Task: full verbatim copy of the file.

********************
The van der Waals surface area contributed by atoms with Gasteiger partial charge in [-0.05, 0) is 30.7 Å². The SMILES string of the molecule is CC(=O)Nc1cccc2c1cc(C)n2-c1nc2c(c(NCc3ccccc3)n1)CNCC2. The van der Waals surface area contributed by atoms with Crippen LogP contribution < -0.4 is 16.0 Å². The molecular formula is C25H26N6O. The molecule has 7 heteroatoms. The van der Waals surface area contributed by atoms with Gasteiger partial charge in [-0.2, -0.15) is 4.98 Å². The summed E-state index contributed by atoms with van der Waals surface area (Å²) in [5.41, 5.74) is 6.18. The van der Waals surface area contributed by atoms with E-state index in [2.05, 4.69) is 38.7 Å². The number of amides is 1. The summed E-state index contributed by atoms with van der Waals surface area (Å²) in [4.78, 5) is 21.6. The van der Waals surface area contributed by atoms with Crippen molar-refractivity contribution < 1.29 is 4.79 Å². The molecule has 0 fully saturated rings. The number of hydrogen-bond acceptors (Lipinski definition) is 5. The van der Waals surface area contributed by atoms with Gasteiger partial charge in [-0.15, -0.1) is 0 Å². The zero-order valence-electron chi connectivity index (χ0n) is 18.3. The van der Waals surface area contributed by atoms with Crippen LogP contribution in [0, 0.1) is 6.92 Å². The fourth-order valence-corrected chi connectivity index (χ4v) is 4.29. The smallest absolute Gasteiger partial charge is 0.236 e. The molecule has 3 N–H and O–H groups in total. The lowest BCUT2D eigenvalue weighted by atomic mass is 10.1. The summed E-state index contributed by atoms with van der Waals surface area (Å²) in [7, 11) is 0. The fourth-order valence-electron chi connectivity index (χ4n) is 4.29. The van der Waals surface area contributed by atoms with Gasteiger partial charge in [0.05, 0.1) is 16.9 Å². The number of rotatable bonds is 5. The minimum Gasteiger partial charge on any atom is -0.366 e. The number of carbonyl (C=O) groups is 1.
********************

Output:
The van der Waals surface area contributed by atoms with Gasteiger partial charge in [-0.05, 0) is 30.7 Å². The SMILES string of the molecule is CC(=O)Nc1cccc2c1cc(C)n2-c1nc2c(c(NCc3ccccc3)n1)CNCC2. The van der Waals surface area contributed by atoms with Crippen LogP contribution < -0.4 is 16.0 Å². The molecular formula is C25H26N6O. The molecule has 7 heteroatoms. The van der Waals surface area contributed by atoms with Gasteiger partial charge in [-0.2, -0.15) is 4.98 Å². The summed E-state index contributed by atoms with van der Waals surface area (Å²) in [5.41, 5.74) is 6.18. The van der Waals surface area contributed by atoms with E-state index in [2.05, 4.69) is 38.7 Å². The number of amides is 1. The summed E-state index contributed by atoms with van der Waals surface area (Å²) in [4.78, 5) is 21.6. The van der Waals surface area contributed by atoms with Crippen molar-refractivity contribution < 1.29 is 4.79 Å². The molecule has 0 fully saturated rings. The number of hydrogen-bond acceptors (Lipinski definition) is 5. The van der Waals surface area contributed by atoms with Gasteiger partial charge in [-0.15, -0.1) is 0 Å². The zero-order valence-electron chi connectivity index (χ0n) is 18.3. The van der Waals surface area contributed by atoms with Crippen LogP contribution in [0, 0.1) is 6.92 Å². The fourth-order valence-corrected chi connectivity index (χ4v) is 4.29. The smallest absolute Gasteiger partial charge is 0.236 e. The molecule has 3 N–H and O–H groups in total. The lowest BCUT2D eigenvalue weighted by atomic mass is 10.1. The summed E-state index contributed by atoms with van der Waals surface area (Å²) in [7, 11) is 0. The fourth-order valence-electron chi connectivity index (χ4n) is 4.29. The van der Waals surface area contributed by atoms with Gasteiger partial charge in [0.05, 0.1) is 16.9 Å². The number of rotatable bonds is 5. The minimum Gasteiger partial charge on any atom is -0.366 e. The number of carbonyl (C=O) groups is 1.